Will We Be Forgiven For The Violence We Are Perpetrating Today? History Has Answers

Posted by Kameng Kundilya in History, Society
July 7, 2017

“A person may cause evil to others not only by his actions but by his inaction, and in either case he is justly accountable to them for the injury.”

-John Stuart Mill, “On Liberty”

I recently had a conversation with a friend on the kind of impact that these incidents of lynching could have. We ended our conversation with the question- will we have an impact on history or will we end up as just a footnote?

Will our generation be known for its silence when people were being killed because of their attire or will be we the tide that turned the whole society for the better?

The thing is that we do leave footprints, no matter how small.

Our thoughts for the next few days revolved around a number of times in history when a person was ever framed for something they had not done. And, just like the present can impact the future, the past also has an impact on the present. To understand the impact of the past, let us analyze two incidents of the past. Incidents that were seemingly harmless theories by philosophers, but were used to meet exploitative ends.

The rise of the mercantile class from the 16th century onward led to the increase of wealth and influx of money to their nation states. It corresponded to an age of extensive exploration and discovery, the discovery of the New World and the sea route to the Orient. These two things became the driving force of the economy and political policies of European powers from the 16th century onwards. During the initial stages of the discovery of the New World, there was an influx of gold and silver bullion to the respective states. This led to a sudden boom in the economy, especially those of Britain, Holland, France and Spain. 

There were more jobs, and the establishment of trade companies led to more opportunities for both poor and rich people. The new class of merchants became the new middle class. The nobility was forced to recognise this class as they became dependent upon them for goods and trade. At that time, the overland trade to the Orient was minimal due to wars being waged against the Ottoman. This meant that the merchants were in a major position of power, something which unheard hitherto.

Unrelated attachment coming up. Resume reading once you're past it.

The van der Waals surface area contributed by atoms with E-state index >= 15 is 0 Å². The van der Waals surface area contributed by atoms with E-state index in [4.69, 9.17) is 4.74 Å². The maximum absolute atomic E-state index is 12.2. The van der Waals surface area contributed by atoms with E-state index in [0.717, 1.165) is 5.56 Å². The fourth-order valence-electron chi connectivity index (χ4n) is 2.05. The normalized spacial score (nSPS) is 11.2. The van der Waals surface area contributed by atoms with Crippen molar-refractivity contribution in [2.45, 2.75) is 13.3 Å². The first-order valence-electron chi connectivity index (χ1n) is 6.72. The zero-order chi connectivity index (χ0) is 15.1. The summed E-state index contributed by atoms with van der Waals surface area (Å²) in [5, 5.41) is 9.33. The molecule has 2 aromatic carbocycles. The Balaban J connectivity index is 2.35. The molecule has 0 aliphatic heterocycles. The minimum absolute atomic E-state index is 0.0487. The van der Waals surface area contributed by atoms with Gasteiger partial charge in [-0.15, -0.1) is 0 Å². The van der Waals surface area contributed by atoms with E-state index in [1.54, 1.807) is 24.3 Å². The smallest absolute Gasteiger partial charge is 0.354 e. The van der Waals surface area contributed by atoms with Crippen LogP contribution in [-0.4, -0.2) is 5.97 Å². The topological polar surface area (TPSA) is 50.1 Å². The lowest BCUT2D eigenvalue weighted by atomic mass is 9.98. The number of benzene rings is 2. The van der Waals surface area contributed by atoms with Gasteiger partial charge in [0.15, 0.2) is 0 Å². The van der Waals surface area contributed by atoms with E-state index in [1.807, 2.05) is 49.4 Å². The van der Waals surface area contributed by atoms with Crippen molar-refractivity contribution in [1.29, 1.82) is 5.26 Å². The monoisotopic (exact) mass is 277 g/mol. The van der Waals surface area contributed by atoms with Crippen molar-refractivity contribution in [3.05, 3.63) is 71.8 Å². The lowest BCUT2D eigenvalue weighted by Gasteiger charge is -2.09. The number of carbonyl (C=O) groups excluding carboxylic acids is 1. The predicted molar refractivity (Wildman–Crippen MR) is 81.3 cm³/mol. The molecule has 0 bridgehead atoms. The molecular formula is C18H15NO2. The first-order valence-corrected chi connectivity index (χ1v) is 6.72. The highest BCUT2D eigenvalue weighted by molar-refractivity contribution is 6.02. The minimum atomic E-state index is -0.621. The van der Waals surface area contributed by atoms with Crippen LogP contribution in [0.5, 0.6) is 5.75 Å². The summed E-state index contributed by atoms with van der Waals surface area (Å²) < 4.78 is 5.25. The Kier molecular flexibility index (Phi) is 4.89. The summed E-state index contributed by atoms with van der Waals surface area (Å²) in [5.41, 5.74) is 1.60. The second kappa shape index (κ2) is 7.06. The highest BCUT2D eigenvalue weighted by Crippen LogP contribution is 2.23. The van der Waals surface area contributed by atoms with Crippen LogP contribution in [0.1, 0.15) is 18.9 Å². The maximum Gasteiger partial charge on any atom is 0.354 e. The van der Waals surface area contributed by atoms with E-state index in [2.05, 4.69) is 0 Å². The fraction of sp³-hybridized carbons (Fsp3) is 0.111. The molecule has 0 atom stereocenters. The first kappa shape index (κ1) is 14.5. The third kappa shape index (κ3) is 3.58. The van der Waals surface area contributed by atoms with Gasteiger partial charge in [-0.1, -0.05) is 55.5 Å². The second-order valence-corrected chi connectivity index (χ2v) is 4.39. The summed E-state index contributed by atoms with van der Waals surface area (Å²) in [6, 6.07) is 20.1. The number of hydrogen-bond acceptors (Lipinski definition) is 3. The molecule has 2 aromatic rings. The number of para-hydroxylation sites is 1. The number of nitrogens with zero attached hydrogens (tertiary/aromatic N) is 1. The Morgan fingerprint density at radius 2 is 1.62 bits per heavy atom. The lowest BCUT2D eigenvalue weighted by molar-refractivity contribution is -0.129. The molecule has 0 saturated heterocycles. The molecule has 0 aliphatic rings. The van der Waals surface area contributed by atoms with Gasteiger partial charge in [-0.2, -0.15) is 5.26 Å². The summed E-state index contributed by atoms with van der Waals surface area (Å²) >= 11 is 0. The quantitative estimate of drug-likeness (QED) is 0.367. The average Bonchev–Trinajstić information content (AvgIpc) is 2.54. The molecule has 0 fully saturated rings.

The New World was a land of opportunities for the Europeans. The laws of Europe did not apply here and this meant a certain level of freedom for the colonisers. The level of ignorance at which the Europeans operated in the 17th century was staggering, as they were completely convinced of their superiority.

Europeans were completely convinced that their culture was superior.

Today, our generation realizes the importance of cultural relativity, and how the failure of not having similar customs does not mean that they were absent in the first place.

Such a thing was incomprehensible in early modern Europe. Europeans in the 17th century failed to realise that the lack of similar customs and ideals did not mean that it was absent. This thought led to the extinction of many cultures all over the world. White guilt and the idea behind it is considered to be too harsh, but have they ever apologised for disappearing those thousands of Native Americans tribes and enslaving African?

Even the Civil Rights movement was met with opposition. White guilt has not been understood till date or it has been used to plead the victim card by the White. From the White Man’s burden to the White guilt, the world has come a long way in the past 400 years. The Colonial era was a time of flux and chaos. It was a race between the nations to colonise as much area as possible and use it to generate profit. This meant that most of the nations were willing to disregard certain elements of the universal moral code in exchange for monetary and financial profits.